1. Does living on a boat get old? 2. How to dress in muslim countries 3. Five reasons to go solo sailing 4. Are sailing channels selling out? 5. Catamaran v monohull. Which is best? 6. How to dump trash on a boat
Can you guess where we are (easy!)… but can you guess WHY we are here?
It’s about time we shared some of the joys of sailing with you. In this passage, we day-hopped with some of the best winds we’ve ever had from Malaysia to Thailand. Sit back, enjoy the ride and take in the views, it was AWESOME!
“You both seem like a couple of hoity-toity rich people who, if given a million dollars in cash, would complain they weren’t new bills…” Ah the joy of having a sailing channel, it’s money for old rope, isn’t it? And people appreciate all that hard work, don’t they? We explain what it is really like to have a YouTube sailing channel.
So while we sat in the heat awaiting delivery of a new alternator to battery charger, we got to grips with a few jobs like tackling that diesel leak and picking up a new solar panel. The wait wasn’t too long, and we got on our way within a week. Only to be thwarted by the furling gear for our genoa which chose this moment to get stuck.
We’re putting a hard dodger on Esper because we need to stay dry and warm during our easterly trip across the Pacific to Alaska and Canada. It will spoil her lines, but comfort wins out over beauty every time on a sailboat!
Krabi Boat Lagoon in Thailand, all shot from a bicycle! It’s a lovely spot to work on the boat… Shot at 60fps in the EM5’s ‘flat’ picture profile with minor adjustments, continual AF, auto white balance using the Zhiyun Crane (Mk2).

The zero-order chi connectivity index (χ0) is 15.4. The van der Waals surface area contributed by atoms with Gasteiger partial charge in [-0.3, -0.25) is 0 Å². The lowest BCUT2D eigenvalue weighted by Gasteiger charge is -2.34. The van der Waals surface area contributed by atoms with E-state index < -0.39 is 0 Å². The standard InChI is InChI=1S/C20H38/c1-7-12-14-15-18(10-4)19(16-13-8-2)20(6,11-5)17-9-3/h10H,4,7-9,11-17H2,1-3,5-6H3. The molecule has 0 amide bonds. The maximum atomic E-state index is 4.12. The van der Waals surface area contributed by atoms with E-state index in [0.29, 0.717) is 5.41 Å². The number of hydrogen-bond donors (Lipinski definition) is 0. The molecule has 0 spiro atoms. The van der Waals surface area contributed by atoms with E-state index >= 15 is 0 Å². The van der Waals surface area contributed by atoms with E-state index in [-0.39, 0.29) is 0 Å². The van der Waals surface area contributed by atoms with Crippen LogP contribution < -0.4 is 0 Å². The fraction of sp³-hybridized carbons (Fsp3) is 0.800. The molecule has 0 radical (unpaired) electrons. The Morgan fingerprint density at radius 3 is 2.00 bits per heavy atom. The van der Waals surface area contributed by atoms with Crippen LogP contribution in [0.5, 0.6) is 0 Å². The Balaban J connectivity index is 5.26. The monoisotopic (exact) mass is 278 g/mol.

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Every April, Thailand celebrates its new year by descending into a watery chaos with a water carnival known as สงกรานต์ (Songkran). From the smallest child to the oldest inhabitant, irrespective of religious or cultural background, everyone takes to the street.
We crossed everything as John began checking for osmosis, and tapped his way round the hull. The engine had all its boxes ticked and our safety equipment was given the thumbs up. So far, so good. But when he reached the shaft, the surveyor found something we weren’t expecting…
We took leisurely day-hops along the coast, and anchored when the sea-state allowed us. All went pretty smoothly until we dropped the hook just before Pangkor in the open water. A local fishing boat released his floats and disappeared back to land, leaving the long line and net to drift straight onto SY Esper!
We will be heading into a colder climate, so this means making some big purchases and implementing some structural changes aboard Esper. The additional work and new gear is going to cost thousands of dollars, so you are probably wondering how we are going to afford to do all this…
At times we were barely making 1kt. With no bolt holes along the coast of Malaysia, and a hostile shore along Sumatra, it wasn’t safe to drop the anchor to wait out the weather.